Marc Allinson: What is a recession anyway?

Related tags Global warming

In short it is confidence.There is nothing tangible, it is not a big fire-breathing monster that can be slain and everything be put right. Simply...

In short it is confidence.

There is nothing tangible, it is not a big fire-breathing monster that can be slain and everything be put right. Simply put, it is that people believe they have less money to spend and so hold back on the purchases, this in turn reduces the income of companies who then reduce their costs, often including staff, the redundant staff have less money to spend, and so we enter a downward spiral.

In order to address this problem we have to find out why people feel that they have less money to spend.

In my belief it is that the newspapers are creating hard-hitting sensational headlines in order to sell papers, telling everybody how bad it will get, and how millions of people will be out of work by Christmas, while at the same time, confidence in the country's government has fallen to an all time low. Just look at the mess they made with the stamp duty statements a couple of weeks ago. Someone asked if they would put a freeze on them, they dithered but said nothing, and so loads of people who were about to buy a house pulled out of the deals so that they would not loose out if it happened. This could have been prevented with a simple yes or no to the question by the chancellor.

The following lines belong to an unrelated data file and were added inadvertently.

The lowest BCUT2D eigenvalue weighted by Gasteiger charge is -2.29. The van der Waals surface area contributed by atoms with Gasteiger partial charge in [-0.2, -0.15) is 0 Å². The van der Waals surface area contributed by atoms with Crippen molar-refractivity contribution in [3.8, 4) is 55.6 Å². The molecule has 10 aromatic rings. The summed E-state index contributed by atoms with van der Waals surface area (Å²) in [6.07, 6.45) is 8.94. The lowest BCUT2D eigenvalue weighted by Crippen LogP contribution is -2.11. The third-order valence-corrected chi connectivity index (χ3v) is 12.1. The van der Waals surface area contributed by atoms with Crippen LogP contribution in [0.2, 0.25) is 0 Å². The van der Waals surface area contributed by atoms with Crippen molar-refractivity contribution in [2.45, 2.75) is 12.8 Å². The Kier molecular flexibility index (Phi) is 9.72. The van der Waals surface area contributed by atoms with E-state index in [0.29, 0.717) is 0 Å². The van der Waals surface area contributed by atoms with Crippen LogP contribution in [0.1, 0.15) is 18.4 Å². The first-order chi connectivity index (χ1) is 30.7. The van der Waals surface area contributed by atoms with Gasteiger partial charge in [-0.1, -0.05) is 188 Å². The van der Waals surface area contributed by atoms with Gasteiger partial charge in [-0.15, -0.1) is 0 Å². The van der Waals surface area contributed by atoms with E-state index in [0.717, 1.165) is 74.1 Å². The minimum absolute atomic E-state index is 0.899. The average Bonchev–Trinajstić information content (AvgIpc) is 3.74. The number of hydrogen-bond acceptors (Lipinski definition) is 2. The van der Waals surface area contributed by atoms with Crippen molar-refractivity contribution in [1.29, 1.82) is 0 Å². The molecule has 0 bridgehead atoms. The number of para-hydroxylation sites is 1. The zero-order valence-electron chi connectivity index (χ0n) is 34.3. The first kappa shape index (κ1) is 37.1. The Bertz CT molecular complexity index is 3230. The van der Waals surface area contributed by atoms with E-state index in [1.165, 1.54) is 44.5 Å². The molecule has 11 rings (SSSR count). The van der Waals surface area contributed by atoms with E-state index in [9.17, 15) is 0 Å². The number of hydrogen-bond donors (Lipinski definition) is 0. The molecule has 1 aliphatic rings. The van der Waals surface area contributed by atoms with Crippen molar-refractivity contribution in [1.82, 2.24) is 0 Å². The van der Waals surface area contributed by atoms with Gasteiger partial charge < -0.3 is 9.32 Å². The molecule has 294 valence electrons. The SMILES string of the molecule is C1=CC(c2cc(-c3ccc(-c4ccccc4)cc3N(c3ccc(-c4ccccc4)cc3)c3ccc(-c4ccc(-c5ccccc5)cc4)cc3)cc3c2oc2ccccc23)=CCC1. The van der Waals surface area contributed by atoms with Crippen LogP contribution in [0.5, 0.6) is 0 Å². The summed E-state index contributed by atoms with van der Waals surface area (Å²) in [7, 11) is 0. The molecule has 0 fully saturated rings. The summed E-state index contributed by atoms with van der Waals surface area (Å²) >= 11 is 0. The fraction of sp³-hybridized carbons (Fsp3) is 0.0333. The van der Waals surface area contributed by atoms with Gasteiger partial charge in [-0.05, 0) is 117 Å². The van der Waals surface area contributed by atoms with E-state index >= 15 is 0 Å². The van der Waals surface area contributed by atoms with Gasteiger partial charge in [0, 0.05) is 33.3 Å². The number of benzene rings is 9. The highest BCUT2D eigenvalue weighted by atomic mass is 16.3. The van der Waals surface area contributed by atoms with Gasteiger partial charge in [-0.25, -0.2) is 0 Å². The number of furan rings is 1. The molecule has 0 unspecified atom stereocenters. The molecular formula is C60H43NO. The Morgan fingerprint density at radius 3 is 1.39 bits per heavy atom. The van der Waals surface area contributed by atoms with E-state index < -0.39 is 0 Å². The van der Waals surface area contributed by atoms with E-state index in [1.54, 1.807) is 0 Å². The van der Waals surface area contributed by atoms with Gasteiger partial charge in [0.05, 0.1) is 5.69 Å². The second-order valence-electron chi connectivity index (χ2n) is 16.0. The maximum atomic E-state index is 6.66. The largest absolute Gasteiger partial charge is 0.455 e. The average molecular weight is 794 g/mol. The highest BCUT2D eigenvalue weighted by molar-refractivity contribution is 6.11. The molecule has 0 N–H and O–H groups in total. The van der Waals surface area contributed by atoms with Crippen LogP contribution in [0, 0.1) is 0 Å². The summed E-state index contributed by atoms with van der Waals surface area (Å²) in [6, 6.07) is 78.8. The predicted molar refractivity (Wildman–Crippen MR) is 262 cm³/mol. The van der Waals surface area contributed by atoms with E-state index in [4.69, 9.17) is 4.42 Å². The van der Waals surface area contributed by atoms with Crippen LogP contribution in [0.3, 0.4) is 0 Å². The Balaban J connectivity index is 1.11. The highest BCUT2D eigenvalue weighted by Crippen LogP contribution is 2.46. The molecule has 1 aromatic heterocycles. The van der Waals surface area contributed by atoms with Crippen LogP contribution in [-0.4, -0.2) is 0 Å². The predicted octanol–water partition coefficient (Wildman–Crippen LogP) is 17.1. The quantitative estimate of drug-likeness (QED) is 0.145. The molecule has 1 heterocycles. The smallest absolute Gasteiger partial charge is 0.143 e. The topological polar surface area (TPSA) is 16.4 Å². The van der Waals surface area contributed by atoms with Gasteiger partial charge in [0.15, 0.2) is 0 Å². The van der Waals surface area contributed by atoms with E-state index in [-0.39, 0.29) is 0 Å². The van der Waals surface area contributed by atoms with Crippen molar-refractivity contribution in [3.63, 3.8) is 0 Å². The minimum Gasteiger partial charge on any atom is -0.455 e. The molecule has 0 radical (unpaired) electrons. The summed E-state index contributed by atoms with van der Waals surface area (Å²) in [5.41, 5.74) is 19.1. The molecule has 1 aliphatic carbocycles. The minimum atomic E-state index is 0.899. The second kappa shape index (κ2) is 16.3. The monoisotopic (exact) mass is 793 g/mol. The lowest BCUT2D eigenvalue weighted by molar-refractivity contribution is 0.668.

What we need is a confidence boost for the economy. This could be done by a concerted effort by the newspapers and other media, where they make a point of showing where things are going well, or by a change of leadership to people whom engender confidence, and seem to have a plan to get us out of the mess, and tell us the truth.

If the press stopped calling it a "Credit Crunch" and took on a more positive attitude it would help matters immeasurably. If you looked at the facts in a different light, it makes all the difference.

Example.

Banks have stopped lending to people who cannot afford to pay them back.

House prices have fallen 10% already and will fall for a while longer until they get to an affordable level.

People are having to look at ways to reduce their energy consumption and cut down on the amount of waste that they produce.

As far as I'm concerned, they are just common sense. Banks should not help people get into crippling debt. Houses are to be bought for homes not investments, and whether or not you subscribe to the global warming debate, you cannot deny that reducing waste and recycling is a good thing in general.

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